The who’s who of the African tower sector, from independent towercos and MNOs, to ESCOs, investors and technology experts will be coming together on 9-10 October 2018 in Johannesburg for the 6th Annual TowerXchange Meetup Africa. For further information click here to visit our website.
MNOs: Two (plus entrance of Angola Telecom and another MNO imminent)
Angola has two MNOs, Unitel and Movicel with Unitel having around about two thirds of the market share in terms of subscribers and Movicel the other third. Unitel has the larger portfolio of towers, possessing 1,700 sites and Movicel is a relatively young network with just 800 sites. In order to reach the level of coverage they are targeting, Unitel needs to add a further 1,000 sites and Movicel a further 2,000. Unitel’s dominance and thus lack of sizeable competition in the market means that it hasn’t had the impetus to invest in its networks but change is on its way.
In late 2017, fixed incumbent, Angola Telecom was awarded a Unified Global’ communications license (covering all mobile, fixed voice, data and TV services). The company plans to launch mobile services in 2018. In addition, the government has announced a competitive tender for a further Unified Global licensee with Vodacom understood to have expressed a high interest in the market.
Whilst infrastructure sharing to date has been limited, a new law came into force in 2016, prohibiting the construction of a new site in close proximity to an existing one. Such legislation will necessitate infrastructure sharing going forward. ANTOSC are Angola’s first independent towerco in the process of building 30 sites with a further 70 sites planned for 2019. The towerco expects to have around 400 sites within three years.
Grid infrastructure in the country is poor with 85% of sites understood to be operating on diesel generators. Unitel in particular have put a lot of focus on renewables, looking at solar hybrid systems on a number of their sites whilst ANTOSC have deployed DG battery hybrids on the first wave of towers they have rolled out.
Figure 1: Tower ownership by Africa’s four largest independent towercos
Tower count: 1,700
Towerco activity: Eaton Towers
ESCO activity: Aktivco
There are three MNOs in Burkina Faso; with Onatel (part of the Maroc Telecom group) and Orange (which acquired Airtel’s opco in the country) having just over 40% market share each and third placed, Telecel with 16% (Source ARCEP August 2017). 3G was launched in the country in 2013 but mobile broadband penetration sits at just 7% in a country of some 18.4mn.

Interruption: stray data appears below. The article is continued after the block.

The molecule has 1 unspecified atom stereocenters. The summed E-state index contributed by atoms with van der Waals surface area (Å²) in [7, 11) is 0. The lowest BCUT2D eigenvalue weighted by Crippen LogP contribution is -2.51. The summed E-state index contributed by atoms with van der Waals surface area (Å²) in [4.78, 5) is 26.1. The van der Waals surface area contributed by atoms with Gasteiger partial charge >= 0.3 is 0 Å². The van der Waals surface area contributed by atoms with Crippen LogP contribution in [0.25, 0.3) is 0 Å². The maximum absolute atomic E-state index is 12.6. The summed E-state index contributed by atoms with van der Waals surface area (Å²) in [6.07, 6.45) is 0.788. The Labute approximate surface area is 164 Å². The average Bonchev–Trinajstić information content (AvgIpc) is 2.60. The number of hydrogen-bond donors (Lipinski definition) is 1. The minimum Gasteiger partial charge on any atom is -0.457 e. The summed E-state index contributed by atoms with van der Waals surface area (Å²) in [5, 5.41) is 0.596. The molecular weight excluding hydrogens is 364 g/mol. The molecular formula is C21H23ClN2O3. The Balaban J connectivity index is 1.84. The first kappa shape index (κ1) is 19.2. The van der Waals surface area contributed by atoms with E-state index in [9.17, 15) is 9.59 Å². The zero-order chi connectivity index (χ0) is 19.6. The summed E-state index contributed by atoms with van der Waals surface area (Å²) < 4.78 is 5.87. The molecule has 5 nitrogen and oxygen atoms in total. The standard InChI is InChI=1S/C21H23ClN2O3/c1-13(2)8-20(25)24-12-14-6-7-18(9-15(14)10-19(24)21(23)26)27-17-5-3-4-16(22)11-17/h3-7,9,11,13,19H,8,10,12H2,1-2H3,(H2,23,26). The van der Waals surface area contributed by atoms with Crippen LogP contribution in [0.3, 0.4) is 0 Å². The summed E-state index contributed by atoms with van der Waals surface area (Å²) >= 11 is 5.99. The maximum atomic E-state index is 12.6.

Prior to their opco being acquired by Orange, Airtel sold their towers to Eaton Towers which now possesses a portfolio of 700 sites in the country on which Orange is the anchor tenant. Orange also reports that it leases space on just over 100 towers owned by the other MNOs whilst retaining a portfolio of around 100 sites. ESCO Energy Vision is reportedly in discussions to take over management of the power on Orange’s owned sites.
Figure 2: Acquisitions, build to suit and consolidation shaping Helios Towers’ portfolio
Tower count: 3,200
Towerco activity: IHS Towers
There are four MNOs in Cameroon; MTN, Orange, state-owned CamTel and Viettel-owned Nexttel. In September 2017, Afrimax (which traded as Vodafone Cameroon) had its license revoked and ceased operations in the country.
IHS Towers owns or manages a portfolio of 2,284 sites having acquired towers from MTN and entered into a management with license to lease (MLL) contract with Orange. Orange manage 100 sites outside of their arrangement with IHS.
Figure 3: Growth of American Tower’s African portfolio
Tower count: 2,000
Towerco activity: None
There are three MNOs (Airtel, Tigo and Sotel) and an estimated 2,000 towers in Chad, a country where electrification sits at just 4%.
Airtel had previously agreed the sale of their towers to Helios prior to the transaction being cancelled because of an unfavourable regulatory environment.
To address power issues, Millicom’s Tigo has signed an ESCO contract in the country with Camusat’s Aktivco. Millicom are looking to exit the African market, with Econet reported to have expressed an interest in acquiring their remaining opcos in Chad, Rwanda & Tanzania.
Figure 4: MEA’s biggest tower transactions to date
Tower count: 800
Towerco activity: Helios Towers
There are three mobile network operators in Congo Brazzaville, all of which are backed by regional players. MTN Congo and Airtel Congo compete with the much smaller Bintel-owned Equateur Télécom (trading as Azur Congo). Airtel had a 3G monopoly for nearly two years until MTN launched its own 3G service in August 2013 and 4G in December 2016.